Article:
Alex Salmond to stand in Gordon - can he win ?

It’s been rumoured for some time now that Alex Salmond will try to return to Westminster and now he has stated his intention. But can he win ?

The former Scottish first minister, who led the Yes campaign in this year’s Scottish independence referendum, announced his intentions to run for the Gordon seat in the North east of Scotland.

The seat has been held by Sir Malcolm Bruce since 1983, when he won under the ‘Liberal’ banner. Bruce still holds the seat, now as a Liberal Democrat, but he is stepping down in 2015. Christine Jardine is the Liberal Democrat candidate going head to head with Alex Salmond next May.

Writing on her Facebook page following Alex Salmond's announcement, she said:

'Thank you for all the good wishes and support after Alex Salmond has decided to stand for Westminster.'

Back in 2010, the Lib Dems won with 36% of the vote, ahead of the SNP on 22%. Labour received 20% of the vote, whilst the Conservatives were just behind on almost 19%.

However, in 2007 Alex Salmond won the ‘Gordon’ constituency for the Scottish Parliament with 41% of the vote. The Liberal Democrat candidate came a close second with almost 36%. Following a boundary review, the constituency was then abolished and Alex Salmond went on to win the Aberdeenshire East seat in Holyrood.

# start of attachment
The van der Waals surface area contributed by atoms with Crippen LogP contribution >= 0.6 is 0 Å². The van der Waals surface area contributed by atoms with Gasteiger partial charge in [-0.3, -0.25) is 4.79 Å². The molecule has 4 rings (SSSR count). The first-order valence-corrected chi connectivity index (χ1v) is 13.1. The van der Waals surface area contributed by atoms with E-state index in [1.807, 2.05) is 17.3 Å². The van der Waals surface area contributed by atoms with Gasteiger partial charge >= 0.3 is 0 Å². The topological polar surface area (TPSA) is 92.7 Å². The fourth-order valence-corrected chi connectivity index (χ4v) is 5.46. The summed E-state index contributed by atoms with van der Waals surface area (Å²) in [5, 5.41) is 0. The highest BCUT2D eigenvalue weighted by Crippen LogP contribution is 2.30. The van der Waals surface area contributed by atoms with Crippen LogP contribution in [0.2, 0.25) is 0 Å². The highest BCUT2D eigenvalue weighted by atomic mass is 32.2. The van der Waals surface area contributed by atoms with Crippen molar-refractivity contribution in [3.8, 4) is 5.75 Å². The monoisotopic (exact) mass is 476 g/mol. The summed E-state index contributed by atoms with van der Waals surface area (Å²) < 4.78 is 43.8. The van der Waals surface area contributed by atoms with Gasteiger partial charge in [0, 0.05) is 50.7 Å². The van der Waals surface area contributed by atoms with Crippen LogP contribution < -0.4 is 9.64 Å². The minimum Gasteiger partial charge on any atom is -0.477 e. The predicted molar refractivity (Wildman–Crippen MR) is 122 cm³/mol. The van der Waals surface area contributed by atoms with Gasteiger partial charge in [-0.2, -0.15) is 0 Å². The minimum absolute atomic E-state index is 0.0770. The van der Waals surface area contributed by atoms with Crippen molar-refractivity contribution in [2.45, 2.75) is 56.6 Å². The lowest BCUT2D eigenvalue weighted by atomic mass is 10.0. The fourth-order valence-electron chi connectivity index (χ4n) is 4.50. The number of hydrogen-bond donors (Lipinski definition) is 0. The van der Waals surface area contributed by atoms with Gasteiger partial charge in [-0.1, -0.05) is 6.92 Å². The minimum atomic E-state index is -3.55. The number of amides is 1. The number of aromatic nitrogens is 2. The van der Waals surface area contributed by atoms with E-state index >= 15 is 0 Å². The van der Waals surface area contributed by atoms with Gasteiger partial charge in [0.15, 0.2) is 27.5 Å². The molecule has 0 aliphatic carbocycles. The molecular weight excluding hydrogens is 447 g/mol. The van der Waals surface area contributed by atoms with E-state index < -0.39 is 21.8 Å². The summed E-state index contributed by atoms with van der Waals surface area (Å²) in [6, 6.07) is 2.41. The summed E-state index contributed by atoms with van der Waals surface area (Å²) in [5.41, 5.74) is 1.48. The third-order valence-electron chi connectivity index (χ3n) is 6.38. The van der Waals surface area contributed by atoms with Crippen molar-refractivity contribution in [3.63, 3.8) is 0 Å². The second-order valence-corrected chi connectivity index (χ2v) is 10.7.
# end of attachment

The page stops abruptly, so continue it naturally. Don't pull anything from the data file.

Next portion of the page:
Speaking on BBC Radio 4’s Broadcasting House programme, Gordon's current MP, Sir Malcolm Bruce said:

‘In the last couple of years we’ve had elections in all or parts of Gordon, in which the Liberal Democrat vote has gone up consistently’.

He then pointed out that in Alex Salmond’s own constituency, ‘independence was rejected nearly two to one’.

Additionally, the Aberdeenshire Council area also rejected independence 60.36% to 39.64%.

Alex Salmond has a fairly good chance in becoming the Gordon MP, but the Liberal Democrats have a strong presence in the area and the fact that a Liberal has held the seat for so long can only help Christine Jardine.

Of course, the Liberal Democrats are going to see losses overall next May, but in an effort to keep out Alex Salmond, unionist Labour and Conservative voters may put their differences aside and vote to keep Mr Salmond from returning to Westminster.

Whichever way Gordon votes, it is still more than likely that the SNP will increase their number of seats in the House Of Commons and could have a substantial role to play in the event of a hung parliament next May.

William Hill give odds of 6/1 for Alex Salmond becoming a Minister in the next government.

The Liberal Democrats will have a tough fight across Scotland and the rest of the UK, but a win in Gordon, which is possible, will be hailed as a massive success. As for the SNP, whether Alex Salmond wins or loses, it surely will not be the last of him.

No doubt in the coming days polling companies will take an interest in the seat, and who knows what results they will yeild.